At its present rate, Social Security will run out of money within 12 years. This is one year sooner than expected, according to a government report. If this happens, expect smaller retirement funds and higher health care costs for older Americans.
Social Security Will Run Out Of Money in 12 Years
The Treasury Department reported that the Old-Age and Survivors Insurance fund can only pay out scheduled benefits by 2033. This is one year sooner than expected. Meanwhile, the Disability Insurance Trust Fund can manage its payments until 2057.
However, a 2020 government report said that the DITF should have enough money to fund payments until 2066. The two funds are distinct as provided by law. When theoretically combined, the Treasury Department can only issue timely payments until 2034.
Increase in Deaths Kept Program Costs Lower
In addition, senior administration officials said that the increased death rate among retirement-age Americans helped lower Social Security costs at the moment. However, the long-term impact of the coronavirus pandemic remains unknown as costs and contributions return to normal.
The Treasury Department estimated the level of worker productivity during the pandemic. It assumed that the GDP would go down permanently by 1%. This is despite signs of an economic recovery.
However, COVID-19 caused many workers to retire much earlier than expected. As a result, the financial outlook for Social Security and Medicare remains discouraging. Both deteriorated over the past year as the pandemic shrank the labor force.
Medicare Projected To Deplete Its Funds by 2026
Meanwhile, the projections for Medicare remain the same. Unless something changes, the hospital insurance fund will run out of money by 2026.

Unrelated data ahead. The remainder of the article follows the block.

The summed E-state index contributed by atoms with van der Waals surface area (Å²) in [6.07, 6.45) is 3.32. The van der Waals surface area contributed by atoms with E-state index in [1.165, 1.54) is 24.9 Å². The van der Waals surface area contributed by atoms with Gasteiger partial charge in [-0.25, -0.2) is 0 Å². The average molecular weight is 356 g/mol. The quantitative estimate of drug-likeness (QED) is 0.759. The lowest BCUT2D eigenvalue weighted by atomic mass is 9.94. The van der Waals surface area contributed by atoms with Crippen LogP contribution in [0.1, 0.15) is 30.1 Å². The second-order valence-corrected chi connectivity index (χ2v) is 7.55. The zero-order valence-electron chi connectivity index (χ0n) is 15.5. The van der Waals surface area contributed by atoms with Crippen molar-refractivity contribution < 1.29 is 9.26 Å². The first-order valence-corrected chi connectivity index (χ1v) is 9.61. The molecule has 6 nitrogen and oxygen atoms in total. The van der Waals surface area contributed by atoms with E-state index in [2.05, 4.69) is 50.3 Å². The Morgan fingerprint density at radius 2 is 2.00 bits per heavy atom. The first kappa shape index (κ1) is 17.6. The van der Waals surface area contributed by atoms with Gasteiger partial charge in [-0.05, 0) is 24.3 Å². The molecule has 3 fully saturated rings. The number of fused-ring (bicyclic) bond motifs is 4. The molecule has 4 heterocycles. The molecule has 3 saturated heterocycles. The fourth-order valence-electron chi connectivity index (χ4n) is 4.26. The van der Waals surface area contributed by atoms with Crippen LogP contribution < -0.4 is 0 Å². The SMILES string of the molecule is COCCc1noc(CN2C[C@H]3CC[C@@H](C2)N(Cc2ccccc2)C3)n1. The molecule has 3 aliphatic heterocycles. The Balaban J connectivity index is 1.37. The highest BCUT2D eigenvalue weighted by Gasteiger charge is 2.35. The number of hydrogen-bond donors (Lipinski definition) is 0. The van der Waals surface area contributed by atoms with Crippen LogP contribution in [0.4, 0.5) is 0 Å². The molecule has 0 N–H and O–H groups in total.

By that time, doctors and medical centers will find it hard to collect their full compensation. Consequently, patients would need to shoulder any differences themselves.
In its materials released Tuesday, the Treasury department blamed COVID. “The finances of both programs have been significantly affected by the pandemic and the recession of 2020,” it said.
Lower employment, interest rates, earnings, and GDP, when combined with higher death rates, can impact Social Security programs.
Safeguard Social Security Programs
Treasury Secretary Janet Yellen thinks that US Social Security programs should remain free from interference. In her statement, she said that “Having strong Social Security and Medicare programs is essential in order to ensure a secure retirement for all Americans, especially for our most vulnerable populations.
The Biden-Harris Administration is committed to safeguarding these programs and ensuring they continue to deliver economic security and health care to older Americans.”
However, Yellen’s rhetoric cannot mask reality. Within the last two years, it started paying more than what it can collect. Social Security’s total monthly payments to retirees now exceed the income it takes in from current US workers.
At this point, only an act of Congress can possibly reverse the trend. Otherwise, Social Security law would have to reduce benefit checks by 20% for retirees. For many retired Americans, a 20% reduction could mean a fall into poverty.
Watch the Inside News video report that Social Security trust funds are now projected to run out of money sooner than expected:
What do you think should be done to address the problems of Social Security funding? What law should Congress enact to ensure continued delivery of Social Security benefits to the elderly?
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